Picking up on that old punchline, it was beginning to look like Alfa Romeo was going to be the brand of the future – and always would be. The Italian maker has been talking about a U.S. revival almost since it left the market two decades ago. But despite a few abortive attempts – and an original plan outlined shortly after parent Fiat and Chrysler partnered up in 2009, Alfa’s American comeback has been repeatedly delayed.
Until next month, anyway. The sporty brand has confirmed it will officially mark its comeback at the upcoming New York Auto Show with the official unveiling of the U.S.-edition Alfa Romeo 4C. That’s only part of the good news for long-suffering Alfisti. Sergio Marchionne, the CEO of newly merged Fiat Chrysler Automobiles, recently suggested that the Alfa 4C won’t be alone for long, with other models under consideration for import.
“The recent announcement that Alfa Romeo is returning to the market and has chosen the New York Auto Show to mark the occasion is very special for us and will be well received by our visitors,” said NY Auto Show Chairman John LaSorsa.
Don’t expect a fast ramp-up for Alfa when the first of the 4C sports cars arrives in June. The initial plan is to offer the exotic, mid-engined coupe, with its carbon-fiber body, in only a select handful of dealers handling another up-market FCA brand, Maserati.
But longer-term, “We’re also going to allow the best-performing Fiat dealers to participate,” Marchionne hinted during an appearance earlier this year.
(Click Hereto check out the Alfa 4C Spider.)
Once popular for products like the old Spider convertible seen in the classic film, “The Graduate,” Alfa’s fortunes faded over the years and by the early 1990s, it became one of a number of European brands – a list also including Peugeot and Renault – to pull out of the States.
But Fiat, which acquired Alfa in 1986, has long coveted the opportunities presented by the American market, still the world’s biggest outlet for luxury and sports cars. Ironically, it attempted a comeback earlier as part of a brief tie-up with Chrysler, but also explored opportunities with General Motors. A U.S. version of the bigger and more expensive Alfa Romeo 8C was briefly sold in the country in 2008.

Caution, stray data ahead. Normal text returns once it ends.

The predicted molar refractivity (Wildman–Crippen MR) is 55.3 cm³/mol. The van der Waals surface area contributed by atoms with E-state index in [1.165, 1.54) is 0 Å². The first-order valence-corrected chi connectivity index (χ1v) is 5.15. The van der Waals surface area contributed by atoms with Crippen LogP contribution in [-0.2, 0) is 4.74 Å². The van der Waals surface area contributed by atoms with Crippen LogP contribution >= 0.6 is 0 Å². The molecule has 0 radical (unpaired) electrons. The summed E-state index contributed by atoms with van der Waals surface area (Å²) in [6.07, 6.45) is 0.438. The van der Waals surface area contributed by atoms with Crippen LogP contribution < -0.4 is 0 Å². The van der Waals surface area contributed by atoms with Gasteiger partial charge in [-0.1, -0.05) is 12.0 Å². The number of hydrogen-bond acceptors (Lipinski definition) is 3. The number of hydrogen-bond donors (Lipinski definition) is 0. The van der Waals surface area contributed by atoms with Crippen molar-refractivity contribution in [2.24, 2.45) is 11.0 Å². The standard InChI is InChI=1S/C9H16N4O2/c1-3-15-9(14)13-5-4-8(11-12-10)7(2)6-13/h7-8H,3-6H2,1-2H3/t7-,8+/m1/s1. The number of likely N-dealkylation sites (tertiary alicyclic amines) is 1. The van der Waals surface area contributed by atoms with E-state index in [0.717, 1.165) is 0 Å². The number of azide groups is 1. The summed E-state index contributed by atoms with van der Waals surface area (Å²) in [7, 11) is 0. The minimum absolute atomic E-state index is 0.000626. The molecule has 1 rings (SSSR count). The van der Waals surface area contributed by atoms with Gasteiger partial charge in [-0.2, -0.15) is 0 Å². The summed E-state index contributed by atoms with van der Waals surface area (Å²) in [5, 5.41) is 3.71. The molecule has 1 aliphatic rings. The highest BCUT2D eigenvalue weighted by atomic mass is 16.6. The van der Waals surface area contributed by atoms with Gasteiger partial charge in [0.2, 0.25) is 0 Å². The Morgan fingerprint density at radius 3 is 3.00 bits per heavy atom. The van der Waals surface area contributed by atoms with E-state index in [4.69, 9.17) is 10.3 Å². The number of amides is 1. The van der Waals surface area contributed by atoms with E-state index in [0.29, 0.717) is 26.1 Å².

(Maserati reveals its future with the Alfieri Concept. Click Here for a closer look.)
A year later, after Fiat helped nurse Chrysler out of bankruptcy, Marchionne promised that Alfa would be back for good, but the re-launch has been repeatedly delayed, the CEO previously saying he was not satisfied with such critical components as the 4C powertrain. He now says it is ready.
The sleek little 4C has a distinctly Italian look to it, albeit a very futuristic design that relies on a lightweight platform and carbon-fiber components to hold weight to less than 1,900 pounds. Powered by a compact, turbocharged inline-four making 240 horsepower in European trim, the 4C is capable of launching from 0 to 60 in barely 4.5 seconds.
Perhaps the biggest uncertainty is whether U.S. motorists will accept its estimated $60,000 price tag. That may explain the decision to launch first in Maserati showrooms where the Alfa Romeo 4C would be a comparable bargain.
FCA isn’t expecting to turn the 4C into a high-volume model – Stephanie Brinley, of IHS Automotive estimating sales might nudge only as high as 8,400 next year. But the sports car could anchor a broader line-up going forward. One likely addition would be the 4C Spider introduced at the Geneva Motor Show earlier this month. Officially a “design preview,” the ragtop is expected to go into production shortly.
(Click Here to find out more about the plans Fiat Chrysler CEO Sergio Marchionne has for the maker and its many brands.)
The Spider will share the coupe’s 1.75-liter turbocharged inline-four paired with a 6-speed double-clutch gearbox, the same powertrain found in the hardtop, and according to Alfa CEO Harald Wester, top speed will be “in excess of 155 mph.”
Another strong possibility to share showroom space is a more down-market roadster that Alfa is currently developing as part of a joint venture with Japanese maker Mazda – which will sell its version as the next MX-5 Miata. The two vehicles, Mazda and Alfa promise, will feature distinctly different sheet metal and use unique powertrains.
During a news conference in Geneva, Fiat Chrysler CEO Marchionne promised that the Miata-based model will be the only Alfa that will ever be built outside Italy as long as he oversees the company.